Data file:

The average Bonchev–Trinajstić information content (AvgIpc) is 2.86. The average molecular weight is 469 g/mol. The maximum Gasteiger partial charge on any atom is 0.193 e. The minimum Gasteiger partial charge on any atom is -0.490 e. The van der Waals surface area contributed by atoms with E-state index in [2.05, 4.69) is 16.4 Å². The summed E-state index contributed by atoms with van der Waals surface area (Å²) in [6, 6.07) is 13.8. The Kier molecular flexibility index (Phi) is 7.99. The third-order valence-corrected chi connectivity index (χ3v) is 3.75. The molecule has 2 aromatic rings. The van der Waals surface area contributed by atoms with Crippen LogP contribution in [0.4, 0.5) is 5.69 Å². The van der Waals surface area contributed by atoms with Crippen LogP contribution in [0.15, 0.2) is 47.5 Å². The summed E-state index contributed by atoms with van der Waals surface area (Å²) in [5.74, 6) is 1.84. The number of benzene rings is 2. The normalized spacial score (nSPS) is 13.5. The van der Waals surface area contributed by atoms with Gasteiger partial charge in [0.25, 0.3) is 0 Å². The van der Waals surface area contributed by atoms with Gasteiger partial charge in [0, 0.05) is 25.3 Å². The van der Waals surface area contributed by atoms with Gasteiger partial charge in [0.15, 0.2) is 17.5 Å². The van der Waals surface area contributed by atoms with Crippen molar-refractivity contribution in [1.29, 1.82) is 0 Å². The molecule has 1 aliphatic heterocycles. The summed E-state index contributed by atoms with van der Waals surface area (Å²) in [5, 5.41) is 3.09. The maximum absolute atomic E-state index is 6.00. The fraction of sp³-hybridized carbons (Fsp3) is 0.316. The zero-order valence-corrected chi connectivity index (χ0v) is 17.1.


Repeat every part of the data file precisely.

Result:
The average Bonchev–Trinajstić information content (AvgIpc) is 2.86. The average molecular weight is 469 g/mol. The maximum Gasteiger partial charge on any atom is 0.193 e. The minimum Gasteiger partial charge on any atom is -0.490 e. The van der Waals surface area contributed by atoms with E-state index in [2.05, 4.69) is 16.4 Å². The summed E-state index contributed by atoms with van der Waals surface area (Å²) in [6, 6.07) is 13.8. The Kier molecular flexibility index (Phi) is 7.99. The third-order valence-corrected chi connectivity index (χ3v) is 3.75. The molecule has 2 aromatic rings. The van der Waals surface area contributed by atoms with Crippen LogP contribution in [0.4, 0.5) is 5.69 Å². The van der Waals surface area contributed by atoms with Crippen LogP contribution in [0.15, 0.2) is 47.5 Å². The summed E-state index contributed by atoms with van der Waals surface area (Å²) in [5.74, 6) is 1.84. The number of benzene rings is 2. The normalized spacial score (nSPS) is 13.5. The van der Waals surface area contributed by atoms with Gasteiger partial charge in [0.25, 0.3) is 0 Å². The van der Waals surface area contributed by atoms with Gasteiger partial charge in [0, 0.05) is 25.3 Å². The van der Waals surface area contributed by atoms with Gasteiger partial charge in [0.15, 0.2) is 17.5 Å². The van der Waals surface area contributed by atoms with Crippen molar-refractivity contribution in [1.29, 1.82) is 0 Å². The molecule has 1 aliphatic heterocycles. The summed E-state index contributed by atoms with van der Waals surface area (Å²) in [5, 5.41) is 3.09. The maximum absolute atomic E-state index is 6.00. The fraction of sp³-hybridized carbons (Fsp3) is 0.316. The zero-order valence-corrected chi connectivity index (χ0v) is 17.1.